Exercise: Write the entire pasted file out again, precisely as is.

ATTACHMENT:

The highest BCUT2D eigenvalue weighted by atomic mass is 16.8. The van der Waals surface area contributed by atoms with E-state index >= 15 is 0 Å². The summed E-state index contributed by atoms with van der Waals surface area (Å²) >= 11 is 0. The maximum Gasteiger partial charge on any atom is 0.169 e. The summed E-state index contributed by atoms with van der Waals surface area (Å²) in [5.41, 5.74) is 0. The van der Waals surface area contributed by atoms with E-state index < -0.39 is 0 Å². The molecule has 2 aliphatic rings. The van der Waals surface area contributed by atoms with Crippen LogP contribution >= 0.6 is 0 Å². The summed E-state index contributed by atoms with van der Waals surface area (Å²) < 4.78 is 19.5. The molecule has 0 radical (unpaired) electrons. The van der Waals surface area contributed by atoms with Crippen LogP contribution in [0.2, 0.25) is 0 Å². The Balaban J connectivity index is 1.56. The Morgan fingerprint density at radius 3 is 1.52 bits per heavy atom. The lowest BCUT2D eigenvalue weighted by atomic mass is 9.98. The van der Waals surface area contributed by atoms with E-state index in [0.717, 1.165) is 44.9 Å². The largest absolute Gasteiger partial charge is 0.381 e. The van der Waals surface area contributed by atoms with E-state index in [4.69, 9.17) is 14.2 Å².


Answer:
The highest BCUT2D eigenvalue weighted by atomic mass is 16.8. The van der Waals surface area contributed by atoms with E-state index >= 15 is 0 Å². The summed E-state index contributed by atoms with van der Waals surface area (Å²) >= 11 is 0. The maximum Gasteiger partial charge on any atom is 0.169 e. The summed E-state index contributed by atoms with van der Waals surface area (Å²) in [5.41, 5.74) is 0. The van der Waals surface area contributed by atoms with E-state index < -0.39 is 0 Å². The molecule has 2 aliphatic rings. The van der Waals surface area contributed by atoms with Crippen LogP contribution >= 0.6 is 0 Å². The summed E-state index contributed by atoms with van der Waals surface area (Å²) < 4.78 is 19.5. The molecule has 0 radical (unpaired) electrons. The van der Waals surface area contributed by atoms with Crippen LogP contribution in [0.2, 0.25) is 0 Å². The Balaban J connectivity index is 1.56. The Morgan fingerprint density at radius 3 is 1.52 bits per heavy atom. The lowest BCUT2D eigenvalue weighted by atomic mass is 9.98. The van der Waals surface area contributed by atoms with E-state index in [0.717, 1.165) is 44.9 Å². The largest absolute Gasteiger partial charge is 0.381 e. The van der Waals surface area contributed by atoms with E-state index in [4.69, 9.17) is 14.2 Å².